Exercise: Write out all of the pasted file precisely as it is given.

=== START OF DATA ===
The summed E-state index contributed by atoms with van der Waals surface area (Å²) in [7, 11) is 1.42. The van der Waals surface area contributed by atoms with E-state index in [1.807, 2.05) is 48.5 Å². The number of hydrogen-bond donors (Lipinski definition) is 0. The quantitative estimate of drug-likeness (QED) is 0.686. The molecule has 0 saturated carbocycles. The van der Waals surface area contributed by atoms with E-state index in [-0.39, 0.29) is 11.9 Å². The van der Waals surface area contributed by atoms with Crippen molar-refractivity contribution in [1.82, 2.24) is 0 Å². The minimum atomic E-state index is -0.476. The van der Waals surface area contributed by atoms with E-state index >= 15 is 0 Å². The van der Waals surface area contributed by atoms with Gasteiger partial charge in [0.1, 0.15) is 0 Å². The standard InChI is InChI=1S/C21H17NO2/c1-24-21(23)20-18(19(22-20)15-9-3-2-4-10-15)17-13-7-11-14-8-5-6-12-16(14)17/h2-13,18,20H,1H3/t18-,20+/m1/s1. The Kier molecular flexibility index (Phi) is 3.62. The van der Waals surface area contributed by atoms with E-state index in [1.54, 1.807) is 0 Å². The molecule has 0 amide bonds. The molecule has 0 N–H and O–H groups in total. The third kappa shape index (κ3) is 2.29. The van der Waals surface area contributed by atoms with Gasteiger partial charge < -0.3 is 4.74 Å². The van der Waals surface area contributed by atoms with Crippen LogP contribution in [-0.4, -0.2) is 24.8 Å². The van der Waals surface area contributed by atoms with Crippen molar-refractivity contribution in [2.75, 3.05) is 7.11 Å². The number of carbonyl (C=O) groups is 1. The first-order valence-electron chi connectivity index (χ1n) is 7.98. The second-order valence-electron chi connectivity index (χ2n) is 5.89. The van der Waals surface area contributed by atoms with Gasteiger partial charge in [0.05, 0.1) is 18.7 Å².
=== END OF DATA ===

The summed E-state index contributed by atoms with van der Waals surface area (Å²) in [7, 11) is 1.42. The van der Waals surface area contributed by atoms with E-state index in [1.807, 2.05) is 48.5 Å². The number of hydrogen-bond donors (Lipinski definition) is 0. The quantitative estimate of drug-likeness (QED) is 0.686. The molecule has 0 saturated carbocycles. The van der Waals surface area contributed by atoms with E-state index in [-0.39, 0.29) is 11.9 Å². The van der Waals surface area contributed by atoms with Crippen molar-refractivity contribution in [1.82, 2.24) is 0 Å². The minimum atomic E-state index is -0.476. The van der Waals surface area contributed by atoms with E-state index >= 15 is 0 Å². The van der Waals surface area contributed by atoms with Gasteiger partial charge in [0.1, 0.15) is 0 Å². The standard InChI is InChI=1S/C21H17NO2/c1-24-21(23)20-18(19(22-20)15-9-3-2-4-10-15)17-13-7-11-14-8-5-6-12-16(14)17/h2-13,18,20H,1H3/t18-,20+/m1/s1. The Kier molecular flexibility index (Phi) is 3.62. The van der Waals surface area contributed by atoms with E-state index in [1.54, 1.807) is 0 Å². The molecule has 0 amide bonds. The molecule has 0 N–H and O–H groups in total. The third kappa shape index (κ3) is 2.29. The van der Waals surface area contributed by atoms with Gasteiger partial charge < -0.3 is 4.74 Å². The van der Waals surface area contributed by atoms with Crippen LogP contribution in [-0.4, -0.2) is 24.8 Å². The van der Waals surface area contributed by atoms with Crippen molar-refractivity contribution in [2.75, 3.05) is 7.11 Å². The number of carbonyl (C=O) groups is 1. The first-order valence-electron chi connectivity index (χ1n) is 7.98. The second-order valence-electron chi connectivity index (χ2n) is 5.89. The van der Waals surface area contributed by atoms with Gasteiger partial charge in [0.05, 0.1) is 18.7 Å².